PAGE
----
bypasses, joint replacements, etc. And the alarmists began crying,
"Death panels! Death panels!"...effectively rallying many ordinary
citizens to oppose any control of health care spending whatsoever.
But should we really be paying the hundreds of thousands of
dollars such procedures cost for the elderly? for those people for
whom the cost/benefit ratio would be incredibly small?
I am not an ageist. After all, I have long been a "senior citizen"
myself. But when did the notion of keeping people alive at all costs
and for as long as possible supercede giving loving, compassionate
elder care in life's waning years so that people can live with a
quality of life which has meaning rather than focusing on the
number of years one lives? When did the idea of the need to "do
everything" medically possible for one's parents or grandparents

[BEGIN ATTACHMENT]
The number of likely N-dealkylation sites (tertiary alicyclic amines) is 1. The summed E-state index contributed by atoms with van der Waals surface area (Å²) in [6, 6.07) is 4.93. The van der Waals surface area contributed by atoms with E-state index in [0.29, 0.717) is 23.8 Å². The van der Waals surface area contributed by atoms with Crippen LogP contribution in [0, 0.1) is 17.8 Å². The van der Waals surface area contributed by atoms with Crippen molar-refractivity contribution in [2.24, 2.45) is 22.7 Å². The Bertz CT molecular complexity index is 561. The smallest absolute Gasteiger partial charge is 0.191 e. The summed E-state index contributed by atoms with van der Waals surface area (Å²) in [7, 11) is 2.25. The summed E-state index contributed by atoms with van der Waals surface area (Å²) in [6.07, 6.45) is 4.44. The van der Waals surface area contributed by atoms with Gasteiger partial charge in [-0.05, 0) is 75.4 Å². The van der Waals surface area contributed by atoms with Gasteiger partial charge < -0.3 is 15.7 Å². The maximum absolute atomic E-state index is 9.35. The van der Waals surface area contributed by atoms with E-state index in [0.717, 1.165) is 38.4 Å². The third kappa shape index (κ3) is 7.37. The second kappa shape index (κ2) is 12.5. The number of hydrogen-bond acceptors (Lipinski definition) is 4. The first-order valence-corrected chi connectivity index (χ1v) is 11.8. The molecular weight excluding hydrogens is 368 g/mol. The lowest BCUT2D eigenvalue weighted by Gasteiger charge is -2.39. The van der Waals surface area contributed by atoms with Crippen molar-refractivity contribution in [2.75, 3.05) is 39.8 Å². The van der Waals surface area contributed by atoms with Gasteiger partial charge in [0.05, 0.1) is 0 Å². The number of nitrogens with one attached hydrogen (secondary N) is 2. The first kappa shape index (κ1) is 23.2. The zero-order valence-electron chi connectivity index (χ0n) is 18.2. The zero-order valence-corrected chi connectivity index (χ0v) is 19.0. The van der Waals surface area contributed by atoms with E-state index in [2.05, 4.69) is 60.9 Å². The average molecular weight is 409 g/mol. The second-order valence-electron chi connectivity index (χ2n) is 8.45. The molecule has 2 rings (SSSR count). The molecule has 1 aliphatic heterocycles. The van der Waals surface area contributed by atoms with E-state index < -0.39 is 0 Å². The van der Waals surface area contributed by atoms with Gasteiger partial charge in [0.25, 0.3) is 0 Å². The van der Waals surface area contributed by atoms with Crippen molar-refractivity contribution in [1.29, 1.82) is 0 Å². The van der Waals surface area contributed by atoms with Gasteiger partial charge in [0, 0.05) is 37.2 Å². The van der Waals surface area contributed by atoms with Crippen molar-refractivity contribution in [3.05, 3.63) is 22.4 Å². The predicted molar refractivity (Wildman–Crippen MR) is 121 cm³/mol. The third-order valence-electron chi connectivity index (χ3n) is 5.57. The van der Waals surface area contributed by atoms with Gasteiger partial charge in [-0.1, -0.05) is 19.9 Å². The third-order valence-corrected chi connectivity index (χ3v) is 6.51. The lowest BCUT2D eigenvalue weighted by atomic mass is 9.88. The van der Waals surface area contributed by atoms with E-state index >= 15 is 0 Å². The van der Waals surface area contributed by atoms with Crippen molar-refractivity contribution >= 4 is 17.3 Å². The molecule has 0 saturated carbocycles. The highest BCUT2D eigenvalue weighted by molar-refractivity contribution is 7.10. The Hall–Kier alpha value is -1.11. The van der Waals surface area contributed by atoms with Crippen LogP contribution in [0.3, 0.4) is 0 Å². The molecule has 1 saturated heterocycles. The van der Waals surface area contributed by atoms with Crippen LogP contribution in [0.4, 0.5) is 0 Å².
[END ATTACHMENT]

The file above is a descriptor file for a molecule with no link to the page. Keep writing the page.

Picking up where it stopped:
or aunts or uncles take the place of the family supporting that loved
one with tender care without use of machines or tubes or on-going
medical "intervention"? Or is all of this insistence really yet another
smoke screen for the fact that we are so terribly afraid of death?
Now, I realize I'm stepping on toes here. Well, so be it. Someone
has to be bold enough to say that our health care system is
broken...and it is not just because of lack of insurance coverage.
Back in the "good old days" when I was in hospital nursing, there
were far fewer nosocomial infections (those which are contracted
from being in the hospital and not from the illness/condition which
brought one there.) There were far fewer medication errors and
far more interpersonal contact between doctors and nurses and